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Panavia Tornado
German Panavia Tornado
Role Multi-role
Crew 2
Passengers None
First flight 14th August 1974
Entered service 1979
Manufacturer Panavia Aircraft GmnH
Produced 1979-1998
Length (IDS/ECR) 54 ft 9.5 in (ADV) 61 ft 1 in (IDS/ECR) 16.7 m (ADV) 18.62 m
Wingspan 45 ft 7.5 in spread, 28 ft 2.5 in swept 13.91 m spread, 8.56 m swept
Height 19 ft 6 in 5.95 m
Wing area 286.3 sq ft 26.6 sq m[1]
Empty (IDS) 30,864 lb (ADV) 31,967 lb (IDS) 14,000 kg (ADV) 14,500 kg
Take off, Clean, max internal fuel 45,000 lb 20,410 kg
Maximum takeoff 61,729 lb 28,000 kg[1]
Engine See entry under variants
Power (each) See entry under variants
Internal Fuel (Standard IDS) 5,842 litres in fuselage and wing tanks. (RAF/RSAF IDS) As standard, plus tank in fin, increasing capacity to 6,393 litres. (ADV) 7,270 litres[1]
External Fuel See entry under variants
Maximum speed Mach 2.2 clean Mach 1.8 with stores
Cruising speed 921 mph 1,482 km/h
Range See Notes
Ceiling (IDS) Above 50,000 ft (ADV) 70,000 ft (IDS) Above 15,240 m (ADV) 21,300 m[1]
Rate of climb

The Panavia Tornado is a twin engine, variable sweep wing combat aircraft developed by the United Kingdom, Germany and Italy.


There are three basic variants of the tornado. the IDS (interdictor/strike) ADV (air defence variant) and ECR (electronic combat/recon). The Tornado saw action in the 1991 Gulf War, the Bosnian War, Kosovo War and the Iraq War. Used in smaller roles in Afganistan and Yeman, it can be equipped with enhanced Pavewave LGBs, Joint Direct Attack Munition Bombs, modern cruise missiles like Taurus, and Storm Shadow. It also can be armed with air-to-air missiles such as the AIM-9 Sidewinder or AIM-132 ASRAAM. The Tornado can also use Skyflash and AIM-120AMRAAM. The Italian and German Tornado's can use B61 nuclear bombs. The IDS has two 27 mm Mauser BK-27 revolver cannons mounted underneath the fuselage but the Tornado ADV only has one. Operators of the Tornado are Germany, Italy and Saudi Arabia. former operators are the the United Kingdom (retired all tornados in 2019)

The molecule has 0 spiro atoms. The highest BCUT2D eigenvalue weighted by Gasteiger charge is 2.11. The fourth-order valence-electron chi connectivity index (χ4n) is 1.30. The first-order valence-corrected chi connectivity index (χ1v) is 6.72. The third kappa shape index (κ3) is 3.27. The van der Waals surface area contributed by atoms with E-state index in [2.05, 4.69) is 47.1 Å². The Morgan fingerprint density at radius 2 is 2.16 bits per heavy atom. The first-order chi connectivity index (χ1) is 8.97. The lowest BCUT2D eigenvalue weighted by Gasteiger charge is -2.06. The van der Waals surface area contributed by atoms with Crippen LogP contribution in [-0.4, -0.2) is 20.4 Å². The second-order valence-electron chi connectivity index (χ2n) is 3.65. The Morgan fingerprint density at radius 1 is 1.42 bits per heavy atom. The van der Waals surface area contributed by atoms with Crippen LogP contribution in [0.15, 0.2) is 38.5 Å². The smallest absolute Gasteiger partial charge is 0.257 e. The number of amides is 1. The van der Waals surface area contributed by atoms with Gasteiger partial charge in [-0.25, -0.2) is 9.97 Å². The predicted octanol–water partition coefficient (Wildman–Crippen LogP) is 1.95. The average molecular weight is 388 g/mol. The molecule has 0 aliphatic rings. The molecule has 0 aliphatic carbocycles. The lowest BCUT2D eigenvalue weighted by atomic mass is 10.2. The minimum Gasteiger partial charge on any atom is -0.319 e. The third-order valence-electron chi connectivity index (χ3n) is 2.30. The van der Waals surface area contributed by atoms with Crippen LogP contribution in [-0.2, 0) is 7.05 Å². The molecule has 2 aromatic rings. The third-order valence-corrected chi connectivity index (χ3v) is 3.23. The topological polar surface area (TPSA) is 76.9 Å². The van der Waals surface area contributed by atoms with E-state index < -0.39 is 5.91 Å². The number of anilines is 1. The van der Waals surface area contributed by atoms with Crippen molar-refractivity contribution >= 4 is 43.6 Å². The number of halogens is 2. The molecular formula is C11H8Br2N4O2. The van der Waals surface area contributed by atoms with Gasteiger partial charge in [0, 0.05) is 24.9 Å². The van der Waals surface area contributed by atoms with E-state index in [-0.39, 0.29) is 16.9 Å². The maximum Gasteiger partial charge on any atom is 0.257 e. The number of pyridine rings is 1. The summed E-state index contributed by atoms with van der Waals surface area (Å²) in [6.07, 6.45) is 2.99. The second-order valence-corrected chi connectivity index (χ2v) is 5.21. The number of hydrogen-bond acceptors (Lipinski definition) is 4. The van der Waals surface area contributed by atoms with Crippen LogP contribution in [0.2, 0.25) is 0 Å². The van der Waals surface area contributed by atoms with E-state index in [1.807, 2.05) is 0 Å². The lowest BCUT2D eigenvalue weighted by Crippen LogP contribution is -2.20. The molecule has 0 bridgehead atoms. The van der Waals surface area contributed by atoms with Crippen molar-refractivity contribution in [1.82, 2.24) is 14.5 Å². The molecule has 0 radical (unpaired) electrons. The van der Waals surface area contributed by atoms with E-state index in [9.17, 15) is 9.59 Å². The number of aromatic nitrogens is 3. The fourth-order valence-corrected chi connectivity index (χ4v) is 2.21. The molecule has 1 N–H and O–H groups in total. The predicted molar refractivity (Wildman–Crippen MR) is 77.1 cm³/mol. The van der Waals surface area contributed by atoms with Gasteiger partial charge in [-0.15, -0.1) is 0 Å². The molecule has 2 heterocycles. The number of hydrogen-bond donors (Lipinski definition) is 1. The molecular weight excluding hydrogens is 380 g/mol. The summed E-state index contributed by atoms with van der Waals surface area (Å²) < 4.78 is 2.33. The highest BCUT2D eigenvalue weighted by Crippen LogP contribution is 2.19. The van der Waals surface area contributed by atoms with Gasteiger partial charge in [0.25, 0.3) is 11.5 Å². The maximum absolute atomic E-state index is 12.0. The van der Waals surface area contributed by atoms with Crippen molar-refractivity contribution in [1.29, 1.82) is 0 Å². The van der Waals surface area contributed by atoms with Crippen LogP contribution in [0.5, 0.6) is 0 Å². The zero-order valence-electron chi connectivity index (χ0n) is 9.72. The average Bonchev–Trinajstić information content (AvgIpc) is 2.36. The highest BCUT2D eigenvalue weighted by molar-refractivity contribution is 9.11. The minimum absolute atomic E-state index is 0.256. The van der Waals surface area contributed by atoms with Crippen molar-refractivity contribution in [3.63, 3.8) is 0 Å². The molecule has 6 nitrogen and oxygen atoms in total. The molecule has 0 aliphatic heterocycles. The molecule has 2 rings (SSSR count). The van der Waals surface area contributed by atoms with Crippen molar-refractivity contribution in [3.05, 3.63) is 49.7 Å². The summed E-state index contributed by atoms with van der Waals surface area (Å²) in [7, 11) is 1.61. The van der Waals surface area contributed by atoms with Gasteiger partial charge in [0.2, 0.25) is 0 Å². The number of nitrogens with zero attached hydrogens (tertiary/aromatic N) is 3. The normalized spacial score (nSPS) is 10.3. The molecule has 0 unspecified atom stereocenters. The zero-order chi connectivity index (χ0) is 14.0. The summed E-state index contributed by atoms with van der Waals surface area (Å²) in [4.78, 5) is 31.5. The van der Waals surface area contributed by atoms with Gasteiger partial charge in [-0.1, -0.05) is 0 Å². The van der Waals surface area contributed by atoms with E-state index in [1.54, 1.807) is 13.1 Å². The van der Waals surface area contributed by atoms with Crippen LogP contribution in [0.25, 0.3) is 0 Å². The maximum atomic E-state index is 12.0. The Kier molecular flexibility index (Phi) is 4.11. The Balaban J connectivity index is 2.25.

Range is dependent of variant and circumstances, as follows:

  • IDS interdiction radius, Lo-Lo-lo-Lo: 691 miles (1,111 km)
  • IDS interdiction radius, Hi- Lo-Lo-Hi: 921 miles (1,482 km)
  • IDS maritime attack radius, Hi-Lo-Lo-Hi: 806 miles (1,296 km)
  • IDS ferry range: 2,360 miles (3,797 km)
  • ADV subsonic point intercept range: 1,036 miles (1,667 km)
  • ADV supersonic point intercept range: 230 miles (370 km).

The first two refer to aircraft with four 1,000 lb bombs, two Sidewinders and two drop tanks. The last two refer to aircraft with four Sky Flash missiles, four Sidewinders, gun with ammunition and two drop tanks.[1]


  • IDS: Standard bomber version. Used by Germany, Italy and RSAF. Two Turbo-Union RB199 Mk 103 turbofans. Ratings - 9,100 lbf (40.5 kN) dry, 16,000 lbf (71.2 kN) with afterburner.
    • GR Mk 1: Basic RAF aircraft, later upgraded to GR Mk 4 standard
    • GR Mk 1A: RAF reconnaissance aircraft, later upgraded to GR Mk 4A standard. Also used by RSAF
    • GR Mk 1B: RAF maritime strike aircraft.
  • ECR: Electronic combat aircraft, used by Germany and Italy (Italian examples converted from IDS aircraft). Two Turbo-Union RB199 Mk 105. Ratings - 9,550 lbf (42.5 kN) dry, 16,700 lbf (74.3 kN) with afterburner
  • ADV: Long range air defence version. Used by RAF, RSAF and Italy. Two Turbo-Union RB199 Mk 104. Ratings - 9,100 lbf (40.5 kN) dry, 16,410 lbf (73 kN) with afterburner. [1]





  1. 1.0 1.1 1.2 1.3 1.4 1.5 World Aircraft & Systems Directory - Second Edition. Brassey. 1999. ISBN 1 85753 245 7. Pages 142/143